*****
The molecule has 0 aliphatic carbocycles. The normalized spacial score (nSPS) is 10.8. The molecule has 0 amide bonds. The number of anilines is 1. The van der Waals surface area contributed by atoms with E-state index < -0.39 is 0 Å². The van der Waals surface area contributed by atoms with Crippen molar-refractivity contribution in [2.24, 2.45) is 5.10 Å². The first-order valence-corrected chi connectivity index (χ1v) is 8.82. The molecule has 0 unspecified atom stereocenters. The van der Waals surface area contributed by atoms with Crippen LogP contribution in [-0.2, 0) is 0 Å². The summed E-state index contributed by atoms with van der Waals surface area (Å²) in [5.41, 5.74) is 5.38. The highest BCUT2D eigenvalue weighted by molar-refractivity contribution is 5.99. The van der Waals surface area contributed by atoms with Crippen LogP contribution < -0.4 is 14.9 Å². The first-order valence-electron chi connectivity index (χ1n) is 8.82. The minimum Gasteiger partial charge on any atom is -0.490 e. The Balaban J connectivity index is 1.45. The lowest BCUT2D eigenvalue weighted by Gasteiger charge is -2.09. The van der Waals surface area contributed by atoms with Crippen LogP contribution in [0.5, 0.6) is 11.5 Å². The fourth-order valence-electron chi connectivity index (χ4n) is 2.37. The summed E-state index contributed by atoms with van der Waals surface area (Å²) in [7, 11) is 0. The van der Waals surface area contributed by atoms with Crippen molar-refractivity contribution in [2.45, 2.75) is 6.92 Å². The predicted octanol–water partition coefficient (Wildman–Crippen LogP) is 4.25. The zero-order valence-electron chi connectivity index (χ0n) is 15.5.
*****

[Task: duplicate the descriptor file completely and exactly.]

The molecule has 0 aliphatic carbocycles. The normalized spacial score (nSPS) is 10.8. The molecule has 0 amide bonds. The number of anilines is 1. The van der Waals surface area contributed by atoms with E-state index < -0.39 is 0 Å². The van der Waals surface area contributed by atoms with Crippen molar-refractivity contribution in [2.24, 2.45) is 5.10 Å². The first-order valence-corrected chi connectivity index (χ1v) is 8.82. The molecule has 0 unspecified atom stereocenters. The van der Waals surface area contributed by atoms with Crippen LogP contribution in [-0.2, 0) is 0 Å². The summed E-state index contributed by atoms with van der Waals surface area (Å²) in [5.41, 5.74) is 5.38. The highest BCUT2D eigenvalue weighted by molar-refractivity contribution is 5.99. The van der Waals surface area contributed by atoms with Crippen LogP contribution < -0.4 is 14.9 Å². The first-order valence-electron chi connectivity index (χ1n) is 8.82. The minimum Gasteiger partial charge on any atom is -0.490 e. The Balaban J connectivity index is 1.45. The lowest BCUT2D eigenvalue weighted by Gasteiger charge is -2.09. The van der Waals surface area contributed by atoms with Crippen LogP contribution in [0.5, 0.6) is 11.5 Å². The fourth-order valence-electron chi connectivity index (χ4n) is 2.37. The summed E-state index contributed by atoms with van der Waals surface area (Å²) in [7, 11) is 0. The van der Waals surface area contributed by atoms with Crippen molar-refractivity contribution in [2.45, 2.75) is 6.92 Å². The predicted octanol–water partition coefficient (Wildman–Crippen LogP) is 4.25. The zero-order valence-electron chi connectivity index (χ0n) is 15.5.